“Stand-In” against ¨Sit/Lie”

“Stand-In” for Safety and against of Sex Workers, Homeless, Youth, Immigrants and other low-income people in SF

When:  Thursday, May 20, 12 noon

Where: Corner of Polk and Sutter in San Francisco

Chief of Police Gascón and Mayor Newsom are proposing more laws to criminalize people forced to live and work on the street. “Sit/Lie” makes it illegal to sit and lie on the sidewalk between 7am and 11pm under threat of a fine and jail*. First to be targeted will be people of color and those who are young, homeless, immigrants, sex workers.  Public Defender Jeff Adachi has spoken about how the law is so wide ranging it can be used against anybody.

Sit/Lie is vigorously opposed by a wide coalition of people who have organized sit ins throughout the City.  The SF Democratic Party voted overwhelmingly against the Bill and the SF Labor Council has opposed it.

Recent police crackdowns have also been widely opposed (see media coverage).  They push sex workers more underground into isolated and dangerous areas, and make it harder to report violence for fear of arrest.  And they disproportionately target people of color.  Black women are seven times more likely to be arrested.  With the pretext of saving victims of trafficking, immigrant women, are routinely rounded up and deported.  40% of men arrested are men of color.

 Come hear what is being done to stop “Sit/Lie”.  Come speak out with us for safety and protection, and against criminalization.  Let’s send a message to Mayor Newsom and Chief Gascón that ‘Sit/Lie’ will not pass.

 Co-sponsored by: US PROStitutes Collective and the SF Coalition on Homelessness.

Endorsed by Legal Action for Women; Women of Color/Global Women’s Strike; Poor Magazine/Poor News Network; Wages Due Lesbians.

For more info: uspros@allwomencount.net  415-626-4114 For more info on Sit/Lie: http://www.standagainstsitlie.org/ & http://www.facebook.com/pages/San-Francisco-Stands-Against-Sit-Lie/347474333669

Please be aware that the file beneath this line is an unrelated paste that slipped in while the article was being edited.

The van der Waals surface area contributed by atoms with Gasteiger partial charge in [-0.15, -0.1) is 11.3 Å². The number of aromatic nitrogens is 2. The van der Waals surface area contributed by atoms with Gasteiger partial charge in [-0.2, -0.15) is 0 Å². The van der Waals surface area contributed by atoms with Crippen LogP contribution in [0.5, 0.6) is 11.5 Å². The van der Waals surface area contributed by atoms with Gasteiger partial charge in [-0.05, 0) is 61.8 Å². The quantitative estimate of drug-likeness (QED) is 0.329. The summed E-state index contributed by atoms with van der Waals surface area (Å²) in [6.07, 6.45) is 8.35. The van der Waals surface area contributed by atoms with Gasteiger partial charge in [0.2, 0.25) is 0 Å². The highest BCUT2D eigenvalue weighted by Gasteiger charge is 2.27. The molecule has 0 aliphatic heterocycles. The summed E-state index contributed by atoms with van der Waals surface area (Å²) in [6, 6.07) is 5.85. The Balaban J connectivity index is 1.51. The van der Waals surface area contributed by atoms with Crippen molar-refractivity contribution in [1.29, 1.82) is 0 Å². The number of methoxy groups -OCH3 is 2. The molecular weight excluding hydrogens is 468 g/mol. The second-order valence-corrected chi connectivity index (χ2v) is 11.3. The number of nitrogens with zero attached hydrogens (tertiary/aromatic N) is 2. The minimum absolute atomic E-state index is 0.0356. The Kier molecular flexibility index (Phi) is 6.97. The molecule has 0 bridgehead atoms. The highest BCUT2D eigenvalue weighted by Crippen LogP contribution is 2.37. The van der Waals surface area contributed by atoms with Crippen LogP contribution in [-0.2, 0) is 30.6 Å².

*Sit/Lie law gives the police enormous discretion to arrest anyone on the sidewalk between 7am and 11pm. First-time violators get a warning then a citation with a $50 to $100 fine. Second violation results in 10 days in jail or a fine of $300 to $500, and each  violation after that would be subject to a $500 fine and 30 days in jail.

Quotes from opponents of Sit/Lie:

“The police and Mayor are bent on criminalizing us.  At a time of drastic budget cuts, why are women who struggle to feed our kids and keep a roof over our heads being targeted?  How much will Sit/Lie cost to implement?  Who is profiting from this?  In 2009 the media reported a $1million a month abuse of police overtime.”  Rachel West, US PROStitutes Collective

 “They’re proposing a law that impacts an entire class of people, almost all who engage in no criminal activity. They already have 27 different ordinances on the books to harass the homeless.  Such laws have been tried in San Francisco before, and end up being used to target queer youth, minorities and day laborers, as well as homeless people, who often have suffered trauma and abuse and who really have nowhere else to go.”  Jennifer Friedenbach, San Francisco’s Coalition on Homelessness.

“It sounds like it’s something pretty antithetical to the spirit of San Francisco. I don’t think there is any need for such a law. I think all it will do is encourage the police to stop people they don’t like.”

 “There are already enforceable laws against aggressive behavior. Criminalizing sitting on the sidewalk won’t solve anything – it will just turn more of us into criminals.”

 “This law criminalizes something that is not criminal, Homeless people don’t scare me. This law might be the will of the merchants, but it is not the will of the people.”

 

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